After 12 months of preparation, the National Museum of Korea was opened at the new site in Ichon on 28 October afternoon. Unfortunately I missed it because I went on the morning and the official opening ceremony had yet to launch. After my return from Gyeongju, it remained the last must-see destination.
Arriving at the breath-taking museum before 11 am, I began a tiring but informative visit that took about six hours, excluding lunch and a tea break. What was even more encouraging was that as part of the celebration, admission is free until the end of this year, which is the 60th anniversary of the museum. There are three storeys in the museum, each divided into two main exhibition halls with distinctive themes. Exhibition halls on the ground floor specialise in Korean history from pre-historic to modern times. Those on the second and third floors are dedicated to all forms of art artefacts, collections from Korean and Japanese donors and an introduction to other Asian cultures.
What interested me most was the choice of Asian cultures presented on the third floor. Chinese and Japanese cultures apparently cannot afford to be neglected, but the others are Southeast and Central Asian cultures. Interestingly enough, India was not included in the list of Southeast Asian countries although it is common knowledge that India was the home of Buddhism, which also enjoys remarkable popularity in Korea. Really I could not help wondering if the museum has any problem liaising with their Indian counterparts on leasing or borrowing artefacts for display.
In terms of design and user-friendliness, the new museum probably provides visitors with one of the best experience around the world. The exhibition halls are spacious and pleasant to stroll along. Signs and directions are adequate and easy to read. Visitors are guided to walk through all the exhibition halls in one direction but they can easily drop out at certain points. There are also plenty of benches and lounges for a break. Food courts, washrooms and drinking water kiosks are ready to refresh the exhausted visitors. Three souvenir shops on the first and third floors also offer slightly different types of books and gifts that visitors find it difficult to hold back their wallets.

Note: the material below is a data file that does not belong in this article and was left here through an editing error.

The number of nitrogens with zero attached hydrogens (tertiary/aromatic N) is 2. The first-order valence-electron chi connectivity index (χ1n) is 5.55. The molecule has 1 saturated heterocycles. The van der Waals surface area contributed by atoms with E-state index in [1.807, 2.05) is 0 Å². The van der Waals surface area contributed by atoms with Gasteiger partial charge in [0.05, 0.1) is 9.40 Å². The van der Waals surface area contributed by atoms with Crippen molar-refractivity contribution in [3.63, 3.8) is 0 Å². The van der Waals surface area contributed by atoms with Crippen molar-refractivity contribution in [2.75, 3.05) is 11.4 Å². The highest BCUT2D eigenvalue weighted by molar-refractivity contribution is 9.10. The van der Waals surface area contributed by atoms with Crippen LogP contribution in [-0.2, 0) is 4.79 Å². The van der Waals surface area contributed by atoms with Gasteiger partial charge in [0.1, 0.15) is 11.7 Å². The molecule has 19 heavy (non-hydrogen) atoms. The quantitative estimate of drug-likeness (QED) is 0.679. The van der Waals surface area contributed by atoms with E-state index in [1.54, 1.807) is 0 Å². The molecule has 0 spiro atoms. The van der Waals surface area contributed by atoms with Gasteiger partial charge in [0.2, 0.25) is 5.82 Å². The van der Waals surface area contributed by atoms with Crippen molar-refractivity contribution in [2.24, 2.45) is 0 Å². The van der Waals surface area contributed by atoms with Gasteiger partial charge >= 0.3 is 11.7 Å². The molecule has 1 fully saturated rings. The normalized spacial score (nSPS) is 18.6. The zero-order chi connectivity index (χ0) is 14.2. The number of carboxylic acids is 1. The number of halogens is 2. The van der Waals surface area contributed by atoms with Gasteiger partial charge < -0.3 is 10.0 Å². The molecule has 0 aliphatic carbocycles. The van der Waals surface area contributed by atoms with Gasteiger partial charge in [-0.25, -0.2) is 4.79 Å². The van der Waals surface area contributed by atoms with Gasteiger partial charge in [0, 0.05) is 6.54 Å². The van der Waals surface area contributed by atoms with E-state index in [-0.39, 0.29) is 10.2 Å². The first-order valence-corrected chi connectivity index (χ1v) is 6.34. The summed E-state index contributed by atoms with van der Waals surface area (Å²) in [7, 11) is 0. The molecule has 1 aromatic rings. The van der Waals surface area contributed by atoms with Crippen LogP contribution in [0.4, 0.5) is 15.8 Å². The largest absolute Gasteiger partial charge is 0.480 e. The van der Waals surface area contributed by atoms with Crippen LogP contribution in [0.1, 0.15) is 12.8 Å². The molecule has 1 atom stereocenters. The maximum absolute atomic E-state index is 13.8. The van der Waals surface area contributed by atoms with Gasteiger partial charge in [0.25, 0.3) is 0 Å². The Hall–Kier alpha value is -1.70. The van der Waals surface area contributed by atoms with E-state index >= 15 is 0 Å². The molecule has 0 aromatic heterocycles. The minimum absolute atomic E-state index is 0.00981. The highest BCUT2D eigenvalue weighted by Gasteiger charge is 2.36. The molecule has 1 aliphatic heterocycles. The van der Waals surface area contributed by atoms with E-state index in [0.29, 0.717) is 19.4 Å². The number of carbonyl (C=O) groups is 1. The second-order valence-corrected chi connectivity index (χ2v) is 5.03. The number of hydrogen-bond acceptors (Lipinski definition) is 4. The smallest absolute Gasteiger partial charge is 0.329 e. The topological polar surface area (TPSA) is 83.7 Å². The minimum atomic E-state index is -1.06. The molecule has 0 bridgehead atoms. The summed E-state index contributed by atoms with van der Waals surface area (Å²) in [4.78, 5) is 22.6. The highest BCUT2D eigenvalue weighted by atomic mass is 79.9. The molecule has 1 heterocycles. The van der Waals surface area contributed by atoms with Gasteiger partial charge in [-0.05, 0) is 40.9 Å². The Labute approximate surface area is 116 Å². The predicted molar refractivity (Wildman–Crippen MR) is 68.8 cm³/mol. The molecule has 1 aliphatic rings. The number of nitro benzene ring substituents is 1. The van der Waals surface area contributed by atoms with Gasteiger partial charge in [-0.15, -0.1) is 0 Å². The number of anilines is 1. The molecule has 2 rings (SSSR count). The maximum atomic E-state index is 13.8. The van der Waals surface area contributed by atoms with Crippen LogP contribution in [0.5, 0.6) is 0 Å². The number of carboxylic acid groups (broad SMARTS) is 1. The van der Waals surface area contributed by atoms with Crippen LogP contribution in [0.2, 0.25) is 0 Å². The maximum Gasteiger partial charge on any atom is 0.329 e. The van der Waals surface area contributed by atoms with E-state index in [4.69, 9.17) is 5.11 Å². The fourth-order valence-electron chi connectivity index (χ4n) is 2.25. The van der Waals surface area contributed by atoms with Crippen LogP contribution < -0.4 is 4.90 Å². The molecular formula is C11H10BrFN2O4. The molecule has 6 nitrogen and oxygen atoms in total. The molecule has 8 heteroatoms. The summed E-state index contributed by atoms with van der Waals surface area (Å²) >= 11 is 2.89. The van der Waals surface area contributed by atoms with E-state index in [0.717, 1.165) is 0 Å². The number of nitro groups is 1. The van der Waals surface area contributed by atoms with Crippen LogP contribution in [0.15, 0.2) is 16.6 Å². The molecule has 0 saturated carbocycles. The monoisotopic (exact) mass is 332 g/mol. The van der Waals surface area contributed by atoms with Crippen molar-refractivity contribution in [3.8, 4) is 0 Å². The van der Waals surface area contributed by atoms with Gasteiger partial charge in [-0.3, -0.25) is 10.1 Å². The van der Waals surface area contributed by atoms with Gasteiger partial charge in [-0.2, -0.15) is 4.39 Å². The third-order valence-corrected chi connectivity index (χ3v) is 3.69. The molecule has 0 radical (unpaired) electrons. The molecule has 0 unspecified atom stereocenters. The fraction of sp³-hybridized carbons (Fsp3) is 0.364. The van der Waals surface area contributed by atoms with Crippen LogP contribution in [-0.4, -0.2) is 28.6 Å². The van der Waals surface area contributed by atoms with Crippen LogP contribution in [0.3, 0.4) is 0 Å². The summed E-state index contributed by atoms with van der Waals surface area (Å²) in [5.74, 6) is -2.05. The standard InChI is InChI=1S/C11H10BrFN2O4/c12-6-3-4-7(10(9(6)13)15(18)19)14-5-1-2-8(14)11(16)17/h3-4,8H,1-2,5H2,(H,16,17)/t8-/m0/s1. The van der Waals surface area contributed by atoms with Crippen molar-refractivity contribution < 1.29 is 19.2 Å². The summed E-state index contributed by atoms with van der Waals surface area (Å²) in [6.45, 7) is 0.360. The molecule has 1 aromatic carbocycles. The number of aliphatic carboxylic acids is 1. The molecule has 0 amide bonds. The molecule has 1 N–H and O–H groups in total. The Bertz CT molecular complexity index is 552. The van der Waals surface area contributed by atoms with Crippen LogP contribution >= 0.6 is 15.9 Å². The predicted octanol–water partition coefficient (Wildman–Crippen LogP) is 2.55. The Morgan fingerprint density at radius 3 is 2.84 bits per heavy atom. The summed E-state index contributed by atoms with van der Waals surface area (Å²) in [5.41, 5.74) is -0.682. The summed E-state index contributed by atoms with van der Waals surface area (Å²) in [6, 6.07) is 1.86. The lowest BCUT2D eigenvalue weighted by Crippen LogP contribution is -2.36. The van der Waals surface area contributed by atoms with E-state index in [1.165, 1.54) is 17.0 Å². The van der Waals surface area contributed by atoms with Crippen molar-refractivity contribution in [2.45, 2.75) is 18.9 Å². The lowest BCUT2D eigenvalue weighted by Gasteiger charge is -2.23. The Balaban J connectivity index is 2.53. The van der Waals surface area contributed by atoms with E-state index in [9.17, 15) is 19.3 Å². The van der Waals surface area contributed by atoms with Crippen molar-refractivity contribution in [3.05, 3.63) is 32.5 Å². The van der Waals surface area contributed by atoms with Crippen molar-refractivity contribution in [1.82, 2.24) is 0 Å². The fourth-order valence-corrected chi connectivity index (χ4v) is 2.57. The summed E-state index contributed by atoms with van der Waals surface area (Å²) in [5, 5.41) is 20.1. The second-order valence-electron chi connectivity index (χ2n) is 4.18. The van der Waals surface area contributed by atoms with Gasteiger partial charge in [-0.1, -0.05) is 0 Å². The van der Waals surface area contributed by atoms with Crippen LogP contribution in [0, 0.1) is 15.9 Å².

More importantly, information about the artefacts and exhibitions are eloquently explained in extraordinarily high quality of English and Chinese - and actually this has been one of the most impressive observations during my first visit to Korea.
As the "national central museum" of Korea, as its name in Korean actually depicts, it focuses on presenting visitors an informative overview of the history of Korea. While there are several extraordinary national treasures of more than 1,000 years but are extremely well preserved, the displayed collection of Silla seems a bit less attractive than that of Gyeongju. However, this is perfectly understandable because Gyeongju was the capital of Silla for a millennium.
It was already 5:30 pm when I left the museum. Then I took the subway to Dongdaemun (East Great Gate) market for a short visit. It looked very similar to the area around Tung Choi Street in Mong Kok, where food stalls and kiosks of hawkers scatter around. Prices of food and clothing seemed quite cheap at Dongdaemun, but it was so crowded that I decided to return to Jongro area where I can spend some time at the mega bookstores before dinner.
Again, I was lucky enough to have found a book about customs in Joseon palaces by Kim Yeong-suk, called A Study of Palace Customs of Joseon Dynasty. It was written in Korean but with a large number of references in Chinese characters. By that time I was trying to find the official Chinese name of "sura", which specifically means "the king's meal"; and "suragan", the royal kitchen that prepared the Joseon kings' dishes. Having seen the wood tablet at the National Palace Museum, I was really confused because the Chinese words on the tablet could never suggest a pronunciation similar to "sura". Flipping through books at different bookstores I have come across two versions of the Chinese characters. Unfortunately Kim Yeong-suk's book did not provide any Chinese translation but only Hangeul. Perhaps I should refer to the official records of Joseon kings when in Hong Kong.
Hwa-joo called me at about six o'clock today that we will meet at the southern bank of Han River tomorrow. I'd better start packing to make sure that the latest additions to my library can arrive safely at home.
To conclude the day and to celebrate the latest additions to my home library, I had another excellent meal of "galbitang" (beef ribs in soup) in a traditional Korean restaurant on Samilro near my hostel. Their "galbitang" and pickled side dishes are among the best I have ever had in Seoul.